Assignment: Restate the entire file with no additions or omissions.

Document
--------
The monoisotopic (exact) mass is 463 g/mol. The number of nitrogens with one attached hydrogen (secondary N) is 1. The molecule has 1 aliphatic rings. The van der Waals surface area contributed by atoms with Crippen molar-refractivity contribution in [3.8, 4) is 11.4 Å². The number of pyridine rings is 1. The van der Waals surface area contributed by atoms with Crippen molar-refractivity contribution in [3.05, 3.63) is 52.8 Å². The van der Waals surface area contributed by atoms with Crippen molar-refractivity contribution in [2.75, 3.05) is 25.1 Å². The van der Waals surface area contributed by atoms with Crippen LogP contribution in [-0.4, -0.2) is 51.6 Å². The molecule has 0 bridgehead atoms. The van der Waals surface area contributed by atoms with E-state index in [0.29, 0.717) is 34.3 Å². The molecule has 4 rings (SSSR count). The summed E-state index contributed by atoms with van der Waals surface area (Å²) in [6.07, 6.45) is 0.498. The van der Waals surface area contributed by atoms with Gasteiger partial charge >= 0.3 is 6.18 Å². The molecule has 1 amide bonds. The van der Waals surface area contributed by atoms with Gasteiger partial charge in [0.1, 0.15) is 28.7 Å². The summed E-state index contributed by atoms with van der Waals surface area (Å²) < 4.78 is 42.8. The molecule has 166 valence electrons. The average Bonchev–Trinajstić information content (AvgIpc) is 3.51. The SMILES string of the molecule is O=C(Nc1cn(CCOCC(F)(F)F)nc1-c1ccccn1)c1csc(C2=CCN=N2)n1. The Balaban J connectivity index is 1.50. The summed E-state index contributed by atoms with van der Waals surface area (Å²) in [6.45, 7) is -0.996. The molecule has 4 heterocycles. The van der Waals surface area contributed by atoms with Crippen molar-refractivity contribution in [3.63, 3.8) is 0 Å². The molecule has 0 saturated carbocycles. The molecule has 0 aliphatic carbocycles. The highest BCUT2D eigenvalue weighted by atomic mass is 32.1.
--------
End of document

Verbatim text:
The monoisotopic (exact) mass is 463 g/mol. The number of nitrogens with one attached hydrogen (secondary N) is 1. The molecule has 1 aliphatic rings. The van der Waals surface area contributed by atoms with Crippen molar-refractivity contribution in [3.8, 4) is 11.4 Å². The number of pyridine rings is 1. The van der Waals surface area contributed by atoms with Crippen molar-refractivity contribution in [3.05, 3.63) is 52.8 Å². The van der Waals surface area contributed by atoms with Crippen molar-refractivity contribution in [2.75, 3.05) is 25.1 Å². The van der Waals surface area contributed by atoms with Crippen LogP contribution in [-0.4, -0.2) is 51.6 Å². The molecule has 0 bridgehead atoms. The van der Waals surface area contributed by atoms with E-state index in [0.29, 0.717) is 34.3 Å². The molecule has 4 rings (SSSR count). The summed E-state index contributed by atoms with van der Waals surface area (Å²) in [6.07, 6.45) is 0.498. The van der Waals surface area contributed by atoms with Gasteiger partial charge >= 0.3 is 6.18 Å². The molecule has 1 amide bonds. The van der Waals surface area contributed by atoms with Gasteiger partial charge in [0.1, 0.15) is 28.7 Å². The summed E-state index contributed by atoms with van der Waals surface area (Å²) < 4.78 is 42.8. The molecule has 166 valence electrons. The average Bonchev–Trinajstić information content (AvgIpc) is 3.51. The SMILES string of the molecule is O=C(Nc1cn(CCOCC(F)(F)F)nc1-c1ccccn1)c1csc(C2=CCN=N2)n1. The Balaban J connectivity index is 1.50. The summed E-state index contributed by atoms with van der Waals surface area (Å²) in [6.45, 7) is -0.996. The molecule has 4 heterocycles. The van der Waals surface area contributed by atoms with Crippen molar-refractivity contribution in [3.63, 3.8) is 0 Å². The molecule has 0 saturated carbocycles. The molecule has 0 aliphatic carbocycles. The highest BCUT2D eigenvalue weighted by atomic mass is 32.1.